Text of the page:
Myths about SaaS Debunk

Myths about SaaS Debunk

Nowadays, the most prominent enterprises around the globe use SaaS software as a part of their tech stack — and sell SaaS solutions too. Even Oracle couldn’t beat them and had to join them, writing a recent blog about how SaaS apps improve the workplace experience. 

However, certain myths rooted in SaaS’s initial weaknesses remain ingrained when compared with software. 

What exactly is SaaS? 

SaaS was created as a means of providing software on the internet. The software was initially packaged on individual computers and loaded onto a private or public cloud service that allowed users to access it. 

However, internet access wasn’t the only thing that changed. SaaS introduced a new revenue model. So, instead of purchasing software licenses, customers sign up to the software as a service. The majority of SaaS businesses charge monthly subscription fees, offering a range of different service levels to allow users to adjust their plans based on the requirements. 

Debunking 7 Common SaaS Myths 

SaaS was initially viewed as a non-profit option for enterprises. However, companies chose to use all-inclusive software suites in those days to manage their complex businesses. 

SaaS was famous for small and medium-sized companies because they were less expensive to install and manage. But with advances in performance capabilities and a decrease in cloud computing costs, SaaS became a viable alternative to traditional software. 

Although SaaS is becoming more prevalent, many enterprises are wary about replacing legacy software with SaaS. So let’s examine some misconceptions about SaaS and the capabilities it offers, and the truth. 

Myth #1: SaaS was created to cater to low-end customers 

That’s indeed how it began. However, that’s not always the way disruptive technologies start. SaaS has enabled organizations large and small to run operations since its creation more than two decades ago. 

Myth #2: SaaS applications don’t offer security

Users gain from the fact that SaaS is an open resource. In addition, scale economies mean that security services can be significantly more secure than what is feasible for a single organization. 

Myth #3: If you choose SaaS, you’ll lose control of your information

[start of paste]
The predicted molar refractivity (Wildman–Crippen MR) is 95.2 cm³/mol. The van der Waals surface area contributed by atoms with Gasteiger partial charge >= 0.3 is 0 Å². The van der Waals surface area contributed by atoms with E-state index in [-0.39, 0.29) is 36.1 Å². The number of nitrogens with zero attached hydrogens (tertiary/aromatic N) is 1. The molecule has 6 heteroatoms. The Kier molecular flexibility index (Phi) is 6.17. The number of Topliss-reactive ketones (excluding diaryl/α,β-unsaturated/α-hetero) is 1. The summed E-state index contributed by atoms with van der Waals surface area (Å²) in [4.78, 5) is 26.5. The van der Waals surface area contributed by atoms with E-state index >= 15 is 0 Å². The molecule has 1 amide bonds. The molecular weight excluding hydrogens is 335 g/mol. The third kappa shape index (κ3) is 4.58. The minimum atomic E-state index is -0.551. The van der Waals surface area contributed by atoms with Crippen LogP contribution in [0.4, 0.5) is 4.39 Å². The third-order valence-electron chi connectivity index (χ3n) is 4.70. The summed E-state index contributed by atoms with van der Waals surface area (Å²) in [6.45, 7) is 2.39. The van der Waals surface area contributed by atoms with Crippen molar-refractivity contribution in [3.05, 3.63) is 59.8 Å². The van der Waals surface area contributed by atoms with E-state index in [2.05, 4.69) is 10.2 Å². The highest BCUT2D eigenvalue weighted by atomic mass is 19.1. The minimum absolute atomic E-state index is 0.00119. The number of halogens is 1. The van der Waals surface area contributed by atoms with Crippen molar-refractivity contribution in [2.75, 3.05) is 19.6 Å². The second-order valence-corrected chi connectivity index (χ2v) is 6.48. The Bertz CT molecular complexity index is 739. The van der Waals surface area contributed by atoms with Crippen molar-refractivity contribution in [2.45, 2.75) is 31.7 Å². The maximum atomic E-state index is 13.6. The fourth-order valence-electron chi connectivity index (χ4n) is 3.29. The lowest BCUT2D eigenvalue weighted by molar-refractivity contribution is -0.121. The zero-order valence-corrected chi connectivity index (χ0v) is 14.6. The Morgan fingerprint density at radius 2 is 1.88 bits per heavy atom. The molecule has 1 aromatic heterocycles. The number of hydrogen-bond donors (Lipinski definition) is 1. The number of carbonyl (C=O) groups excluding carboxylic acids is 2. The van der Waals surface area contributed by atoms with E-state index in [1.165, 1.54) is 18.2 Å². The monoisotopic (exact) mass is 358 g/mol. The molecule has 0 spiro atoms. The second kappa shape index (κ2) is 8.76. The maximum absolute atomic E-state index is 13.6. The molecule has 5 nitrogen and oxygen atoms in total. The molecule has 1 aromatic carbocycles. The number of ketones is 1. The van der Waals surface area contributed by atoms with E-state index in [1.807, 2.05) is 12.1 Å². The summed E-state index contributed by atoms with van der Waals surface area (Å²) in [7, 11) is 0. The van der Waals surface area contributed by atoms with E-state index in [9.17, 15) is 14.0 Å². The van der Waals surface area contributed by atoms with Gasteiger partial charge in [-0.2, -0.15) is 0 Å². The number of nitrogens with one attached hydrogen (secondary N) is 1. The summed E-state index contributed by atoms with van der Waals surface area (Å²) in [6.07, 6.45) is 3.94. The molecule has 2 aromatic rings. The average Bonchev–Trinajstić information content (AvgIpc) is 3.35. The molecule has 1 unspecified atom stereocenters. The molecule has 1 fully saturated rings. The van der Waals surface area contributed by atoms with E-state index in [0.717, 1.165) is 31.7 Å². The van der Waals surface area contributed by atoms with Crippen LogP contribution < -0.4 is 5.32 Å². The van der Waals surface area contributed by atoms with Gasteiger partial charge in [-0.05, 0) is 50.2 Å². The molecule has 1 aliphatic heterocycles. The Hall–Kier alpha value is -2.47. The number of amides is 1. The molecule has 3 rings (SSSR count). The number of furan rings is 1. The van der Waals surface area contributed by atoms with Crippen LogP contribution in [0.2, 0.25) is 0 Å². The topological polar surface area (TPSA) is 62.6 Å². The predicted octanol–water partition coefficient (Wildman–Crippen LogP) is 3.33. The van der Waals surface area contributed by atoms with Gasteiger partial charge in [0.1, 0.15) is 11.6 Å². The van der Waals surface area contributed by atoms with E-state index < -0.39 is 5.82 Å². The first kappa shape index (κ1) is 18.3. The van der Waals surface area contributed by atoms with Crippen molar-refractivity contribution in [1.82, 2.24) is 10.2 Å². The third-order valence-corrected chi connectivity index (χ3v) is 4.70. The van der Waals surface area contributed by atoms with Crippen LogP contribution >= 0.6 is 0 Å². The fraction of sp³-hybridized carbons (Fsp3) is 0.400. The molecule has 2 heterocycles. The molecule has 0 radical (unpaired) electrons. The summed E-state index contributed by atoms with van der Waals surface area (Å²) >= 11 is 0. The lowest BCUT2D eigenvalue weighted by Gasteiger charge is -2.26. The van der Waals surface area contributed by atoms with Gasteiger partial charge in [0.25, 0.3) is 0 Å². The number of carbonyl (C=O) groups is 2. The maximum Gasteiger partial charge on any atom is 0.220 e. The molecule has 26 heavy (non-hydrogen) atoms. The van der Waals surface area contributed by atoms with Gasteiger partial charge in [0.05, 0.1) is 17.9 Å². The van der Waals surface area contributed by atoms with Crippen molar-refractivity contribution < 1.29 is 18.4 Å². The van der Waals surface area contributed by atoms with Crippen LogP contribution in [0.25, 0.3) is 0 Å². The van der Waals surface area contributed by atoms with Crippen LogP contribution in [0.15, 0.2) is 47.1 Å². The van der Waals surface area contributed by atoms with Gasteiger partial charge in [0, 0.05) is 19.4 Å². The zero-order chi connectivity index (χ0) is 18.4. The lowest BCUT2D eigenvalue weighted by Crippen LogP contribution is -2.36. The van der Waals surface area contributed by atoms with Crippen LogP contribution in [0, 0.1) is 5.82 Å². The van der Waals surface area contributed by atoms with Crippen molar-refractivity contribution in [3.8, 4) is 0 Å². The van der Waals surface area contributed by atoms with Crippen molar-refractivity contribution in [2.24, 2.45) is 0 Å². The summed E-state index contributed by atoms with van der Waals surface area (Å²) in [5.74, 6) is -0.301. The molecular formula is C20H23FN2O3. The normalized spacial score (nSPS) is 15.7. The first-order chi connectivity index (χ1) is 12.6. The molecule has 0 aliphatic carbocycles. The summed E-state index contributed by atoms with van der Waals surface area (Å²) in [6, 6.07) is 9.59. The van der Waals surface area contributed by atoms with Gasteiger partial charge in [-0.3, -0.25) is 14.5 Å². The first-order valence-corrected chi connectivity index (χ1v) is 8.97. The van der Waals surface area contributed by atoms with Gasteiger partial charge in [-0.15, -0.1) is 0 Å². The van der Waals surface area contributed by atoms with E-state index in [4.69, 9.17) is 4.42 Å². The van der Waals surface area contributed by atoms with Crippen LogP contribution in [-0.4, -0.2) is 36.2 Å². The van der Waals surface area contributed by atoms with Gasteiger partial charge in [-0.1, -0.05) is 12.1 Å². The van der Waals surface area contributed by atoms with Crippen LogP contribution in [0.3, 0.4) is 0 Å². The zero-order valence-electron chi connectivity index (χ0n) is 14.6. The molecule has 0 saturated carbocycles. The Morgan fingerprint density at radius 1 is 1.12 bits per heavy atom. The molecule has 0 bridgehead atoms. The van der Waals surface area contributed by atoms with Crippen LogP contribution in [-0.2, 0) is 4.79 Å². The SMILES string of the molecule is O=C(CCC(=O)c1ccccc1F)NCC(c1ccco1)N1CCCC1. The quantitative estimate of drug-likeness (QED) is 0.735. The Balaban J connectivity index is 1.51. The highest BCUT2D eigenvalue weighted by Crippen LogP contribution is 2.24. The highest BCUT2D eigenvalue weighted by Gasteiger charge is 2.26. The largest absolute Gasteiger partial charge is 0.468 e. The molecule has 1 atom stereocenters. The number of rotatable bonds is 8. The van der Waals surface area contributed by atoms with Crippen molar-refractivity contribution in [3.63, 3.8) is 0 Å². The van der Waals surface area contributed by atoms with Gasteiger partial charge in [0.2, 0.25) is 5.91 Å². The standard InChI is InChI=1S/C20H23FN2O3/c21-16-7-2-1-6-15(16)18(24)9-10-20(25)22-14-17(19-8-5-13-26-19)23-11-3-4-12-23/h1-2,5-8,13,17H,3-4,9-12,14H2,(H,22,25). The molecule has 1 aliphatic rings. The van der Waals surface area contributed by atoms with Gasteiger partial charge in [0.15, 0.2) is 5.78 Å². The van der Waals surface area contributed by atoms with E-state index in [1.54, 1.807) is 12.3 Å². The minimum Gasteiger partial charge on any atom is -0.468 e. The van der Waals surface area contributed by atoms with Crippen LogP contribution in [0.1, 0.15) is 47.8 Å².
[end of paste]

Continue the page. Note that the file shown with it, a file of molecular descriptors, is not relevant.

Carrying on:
SaaS can be frustrating for some because they do not have complete control over the data or cannot export it out of the platform. But this varies between platforms. Therefore, it is essential to know what information is necessary for your company and its protection. Additionally, you should see how the process of exporting or sharing it is feasible. 

Myth #4 open software is the only way to gain the features of a business 

In the past, open source was required to create an online storefront that could meet a niche or particular need. In the present, that’s not the scenario. To varying degrees based on software providers, SaaS platforms can be expanded with the help of easily installable applications which add additional functions. 

Myth #5: SaaS is too restrictive with a standard style and appearance 

Not necessarily. You can customize SaaS platforms in a variety of ways, based on the particular product. Some platforms offer many powerful ways to modify their features without altering the source code. You can also make customizations to the source code. 

Myth #6: SaaS doesn’t make sense financially. 

Take into consideration all the costs you incur -in terms of real dollars as well as in human effort. SaaS helps to make IT and administrative staff more efficient. Instead of paying upfront for licensing costs and other costs, you pay a fixed monthly fee for subscriptions following the tiered pricing model. You can scale it up or down according to the need. 

Myth #7: All SaaS is the same 

Not every SaaS software is the same. We’ve only talked about the essential aspects of SaaS software. 

Wrapping Up 

While we’re sure to agree that software isn’t obsolete, it looks a lot different than it did a decade ago, regardless of whether you’re using open-source software or you’ve changed to SaaS. 

To achieve the results you want, you don’t need to worry about open source software or on-premise servers. 

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